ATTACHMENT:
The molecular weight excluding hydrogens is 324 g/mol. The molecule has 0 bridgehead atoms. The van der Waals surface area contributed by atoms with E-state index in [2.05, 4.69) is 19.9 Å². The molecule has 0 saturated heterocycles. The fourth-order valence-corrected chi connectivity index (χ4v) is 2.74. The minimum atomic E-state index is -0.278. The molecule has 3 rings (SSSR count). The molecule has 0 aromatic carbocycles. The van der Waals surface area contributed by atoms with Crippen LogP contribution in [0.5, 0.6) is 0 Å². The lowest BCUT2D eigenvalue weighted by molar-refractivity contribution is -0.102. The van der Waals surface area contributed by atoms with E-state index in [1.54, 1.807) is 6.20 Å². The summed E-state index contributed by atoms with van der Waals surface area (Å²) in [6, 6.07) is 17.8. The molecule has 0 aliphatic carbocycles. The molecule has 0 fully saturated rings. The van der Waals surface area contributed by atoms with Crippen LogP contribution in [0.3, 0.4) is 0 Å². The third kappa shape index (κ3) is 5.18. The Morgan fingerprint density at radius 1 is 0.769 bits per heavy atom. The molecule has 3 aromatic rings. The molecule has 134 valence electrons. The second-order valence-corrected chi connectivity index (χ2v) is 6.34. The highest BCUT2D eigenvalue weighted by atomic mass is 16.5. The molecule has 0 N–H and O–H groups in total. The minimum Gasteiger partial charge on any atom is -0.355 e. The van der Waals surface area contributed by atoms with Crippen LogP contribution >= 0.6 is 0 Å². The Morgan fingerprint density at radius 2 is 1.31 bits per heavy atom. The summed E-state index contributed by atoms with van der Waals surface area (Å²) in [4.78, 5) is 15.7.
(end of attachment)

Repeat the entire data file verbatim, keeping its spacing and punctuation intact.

The molecular weight excluding hydrogens is 324 g/mol. The molecule has 0 bridgehead atoms. The van der Waals surface area contributed by atoms with E-state index in [2.05, 4.69) is 19.9 Å². The molecule has 0 saturated heterocycles. The fourth-order valence-corrected chi connectivity index (χ4v) is 2.74. The minimum atomic E-state index is -0.278. The molecule has 3 rings (SSSR count). The molecule has 0 aromatic carbocycles. The van der Waals surface area contributed by atoms with Crippen LogP contribution in [0.5, 0.6) is 0 Å². The lowest BCUT2D eigenvalue weighted by molar-refractivity contribution is -0.102. The van der Waals surface area contributed by atoms with E-state index in [1.54, 1.807) is 6.20 Å². The summed E-state index contributed by atoms with van der Waals surface area (Å²) in [6, 6.07) is 17.8. The molecule has 0 aliphatic carbocycles. The molecule has 0 fully saturated rings. The van der Waals surface area contributed by atoms with Crippen LogP contribution in [0.3, 0.4) is 0 Å². The third kappa shape index (κ3) is 5.18. The Morgan fingerprint density at radius 1 is 0.769 bits per heavy atom. The molecule has 3 aromatic rings. The molecule has 134 valence electrons. The second-order valence-corrected chi connectivity index (χ2v) is 6.34. The highest BCUT2D eigenvalue weighted by atomic mass is 16.5. The molecule has 0 N–H and O–H groups in total. The minimum Gasteiger partial charge on any atom is -0.355 e. The van der Waals surface area contributed by atoms with Crippen LogP contribution >= 0.6 is 0 Å². The Morgan fingerprint density at radius 2 is 1.31 bits per heavy atom. The summed E-state index contributed by atoms with van der Waals surface area (Å²) in [4.78, 5) is 15.7.